Keswick often features on television because of the natural beauty of the surrounding countryside, but last December it featured for the wrong reason – flooding. After several weeks of bad weather, Atlantic storm Desmond hit Britain, and on December 5th dropped record amounts of rain on Cumbria. The already swollen rivers simply couldn’t cope with the deluge and the result was widespread flooding. Now Keswick is no stranger to floods or the clean-up process – serious flooding in 2009 had resulted by 2012 in the construction of new flood defences including higher walls alongside the river and flood gates. Apparently, though, no-one had quite envisaged that so much rain would fall, and eventually the water simply rose too far.
It was Fitz Park that bore the brunt of the torrent. Sitting directly alongside the river and relatively low-lying, it forms as near to a flood plain as the River Greta has. Both foot bridges in the park were damaged, with one washed clean from its foundations (it has since been removed totally). The lawn tennis courts and one bowling green were irreparably damaged, whilst the riverside footpath was washed away in a couple of places. Fortunately for cricket fans, the cricket ground escaped relatively unscathed, despite being right next to the river. The neighbouring football pitches, however, were not so fortunate and suffered repeated flooding throughout December and January.
In terms of the town itself, it was the High Hill and Crosthwaite Road areas that suffered most. Here, where the river curves round before being squeezed under the main road bridge, was where water levels reached their highest, not helped at all by the amount of debris coming down stream. The Pencil Museum was badly hit, as were all of the properties facing the river along that stretch. The flood waters then flowed towards the town centre and hit several shops, most notably the town’s only 2 supermarkets, the Co-Op and Booths. Fortunately, the main part of the town stayed unaffected.
The surrounding area was similarly affected. As has been widely reported in the national press, the A591, the main road through the Lake District linking Keswick to Ambleside and Windermere in the south, was partially washed away at Dunmail Raise. The popular Keswick-Threlkeld railway line path was also badly hit, with 2 bridges being washed away and a third badly damaged. The nearby village of Glenridding, by Ullswater, was probably the worst affected of anywhere, being hit by major flooding 3 times during the winter.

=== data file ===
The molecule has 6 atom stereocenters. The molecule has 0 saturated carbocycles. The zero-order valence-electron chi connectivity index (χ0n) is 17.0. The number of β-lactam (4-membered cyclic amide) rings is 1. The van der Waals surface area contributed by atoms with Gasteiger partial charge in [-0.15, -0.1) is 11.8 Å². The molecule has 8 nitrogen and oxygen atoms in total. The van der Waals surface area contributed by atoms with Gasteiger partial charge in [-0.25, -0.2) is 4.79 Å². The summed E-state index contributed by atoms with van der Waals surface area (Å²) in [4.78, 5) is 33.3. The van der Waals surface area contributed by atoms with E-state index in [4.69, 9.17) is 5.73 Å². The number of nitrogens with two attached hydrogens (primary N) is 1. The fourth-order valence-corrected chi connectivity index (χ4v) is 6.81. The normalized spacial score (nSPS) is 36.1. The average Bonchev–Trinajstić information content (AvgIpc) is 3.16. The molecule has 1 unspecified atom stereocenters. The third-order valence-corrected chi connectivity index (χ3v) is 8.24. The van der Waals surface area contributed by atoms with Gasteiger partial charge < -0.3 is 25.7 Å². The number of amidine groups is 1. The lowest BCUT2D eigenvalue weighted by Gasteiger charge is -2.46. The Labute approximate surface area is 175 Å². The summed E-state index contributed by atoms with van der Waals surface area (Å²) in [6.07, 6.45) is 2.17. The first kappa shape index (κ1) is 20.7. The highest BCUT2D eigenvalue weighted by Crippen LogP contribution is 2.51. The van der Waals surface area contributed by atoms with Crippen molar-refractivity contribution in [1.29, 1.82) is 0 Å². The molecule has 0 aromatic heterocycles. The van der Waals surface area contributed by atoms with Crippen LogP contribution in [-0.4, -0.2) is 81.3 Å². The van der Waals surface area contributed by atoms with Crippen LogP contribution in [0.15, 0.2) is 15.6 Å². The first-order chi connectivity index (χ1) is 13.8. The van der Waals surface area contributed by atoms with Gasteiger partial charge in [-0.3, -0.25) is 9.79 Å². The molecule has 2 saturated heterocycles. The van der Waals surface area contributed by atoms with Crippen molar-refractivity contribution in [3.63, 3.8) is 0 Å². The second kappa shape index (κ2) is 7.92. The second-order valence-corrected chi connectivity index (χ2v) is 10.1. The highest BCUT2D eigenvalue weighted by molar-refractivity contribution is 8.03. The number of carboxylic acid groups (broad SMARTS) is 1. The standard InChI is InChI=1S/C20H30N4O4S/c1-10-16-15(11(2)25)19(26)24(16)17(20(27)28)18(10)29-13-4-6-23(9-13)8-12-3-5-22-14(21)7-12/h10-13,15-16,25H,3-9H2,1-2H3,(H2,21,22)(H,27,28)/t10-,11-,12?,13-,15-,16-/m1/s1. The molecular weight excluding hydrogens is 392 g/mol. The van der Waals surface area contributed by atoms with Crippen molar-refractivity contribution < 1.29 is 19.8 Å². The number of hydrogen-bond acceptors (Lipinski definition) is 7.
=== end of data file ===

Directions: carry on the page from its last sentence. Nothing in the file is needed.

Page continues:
It’s now 4 months later, however, and the picture is looking far better. The Environment Agency have been very busy in the meantime, and much of the debris has been cleaned up and footpaths restored where possible. The tennis courts and bowling greens still remain closed, but work continues to clean up and restore Fitz Park and the Keswick FC football pitch (which is being totally re-laid). Both the Co-Op and Booths have re-opened after being totally re-fitted, and all but one of the affected smaller shops are back in business. Work is ongoing at the Pencil Museum to get up and running for the main holiday season. The railway path is currently partially open, with the boardwalk section near Keswick recently repaired, although it will obviously take some time to replace the 2 lost bridges, both of which were original Victorian structures. The A591, however, is due to re-open in May after being totally re-built along a mile and a half stretch.
The important thing, though, is that for most of us, it’s business as usual!